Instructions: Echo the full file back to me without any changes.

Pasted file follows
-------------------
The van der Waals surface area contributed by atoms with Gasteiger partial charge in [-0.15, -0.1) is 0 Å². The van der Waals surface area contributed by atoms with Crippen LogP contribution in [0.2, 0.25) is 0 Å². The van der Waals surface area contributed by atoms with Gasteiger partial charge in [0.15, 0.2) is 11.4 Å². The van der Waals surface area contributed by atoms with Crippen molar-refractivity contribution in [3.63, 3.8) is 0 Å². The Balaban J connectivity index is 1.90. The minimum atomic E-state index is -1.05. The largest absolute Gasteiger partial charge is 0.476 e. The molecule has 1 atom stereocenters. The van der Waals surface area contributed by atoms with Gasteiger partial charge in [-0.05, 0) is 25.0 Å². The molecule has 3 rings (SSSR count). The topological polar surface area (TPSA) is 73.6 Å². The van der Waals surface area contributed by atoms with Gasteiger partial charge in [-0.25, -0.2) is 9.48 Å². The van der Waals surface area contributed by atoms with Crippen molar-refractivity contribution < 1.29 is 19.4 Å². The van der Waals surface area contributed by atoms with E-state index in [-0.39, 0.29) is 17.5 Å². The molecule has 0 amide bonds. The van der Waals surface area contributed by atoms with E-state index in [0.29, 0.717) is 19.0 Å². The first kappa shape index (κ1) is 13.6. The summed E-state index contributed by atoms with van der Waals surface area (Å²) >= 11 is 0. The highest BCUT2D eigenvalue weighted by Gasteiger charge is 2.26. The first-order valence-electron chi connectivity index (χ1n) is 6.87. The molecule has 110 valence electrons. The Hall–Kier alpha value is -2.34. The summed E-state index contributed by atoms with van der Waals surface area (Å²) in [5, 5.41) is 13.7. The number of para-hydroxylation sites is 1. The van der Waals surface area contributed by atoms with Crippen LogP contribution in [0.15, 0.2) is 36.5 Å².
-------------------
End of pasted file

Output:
The van der Waals surface area contributed by atoms with Gasteiger partial charge in [-0.15, -0.1) is 0 Å². The van der Waals surface area contributed by atoms with Crippen LogP contribution in [0.2, 0.25) is 0 Å². The van der Waals surface area contributed by atoms with Gasteiger partial charge in [0.15, 0.2) is 11.4 Å². The van der Waals surface area contributed by atoms with Crippen molar-refractivity contribution in [3.63, 3.8) is 0 Å². The Balaban J connectivity index is 1.90. The minimum atomic E-state index is -1.05. The largest absolute Gasteiger partial charge is 0.476 e. The molecule has 1 atom stereocenters. The van der Waals surface area contributed by atoms with Gasteiger partial charge in [-0.05, 0) is 25.0 Å². The molecule has 3 rings (SSSR count). The topological polar surface area (TPSA) is 73.6 Å². The van der Waals surface area contributed by atoms with Gasteiger partial charge in [-0.25, -0.2) is 9.48 Å². The van der Waals surface area contributed by atoms with Crippen molar-refractivity contribution < 1.29 is 19.4 Å². The van der Waals surface area contributed by atoms with E-state index in [-0.39, 0.29) is 17.5 Å². The molecule has 0 amide bonds. The van der Waals surface area contributed by atoms with E-state index in [0.29, 0.717) is 19.0 Å². The first kappa shape index (κ1) is 13.6. The summed E-state index contributed by atoms with van der Waals surface area (Å²) >= 11 is 0. The highest BCUT2D eigenvalue weighted by Gasteiger charge is 2.26. The first-order valence-electron chi connectivity index (χ1n) is 6.87. The molecule has 110 valence electrons. The Hall–Kier alpha value is -2.34. The summed E-state index contributed by atoms with van der Waals surface area (Å²) in [5, 5.41) is 13.7. The number of para-hydroxylation sites is 1. The van der Waals surface area contributed by atoms with Crippen LogP contribution in [0.15, 0.2) is 36.5 Å².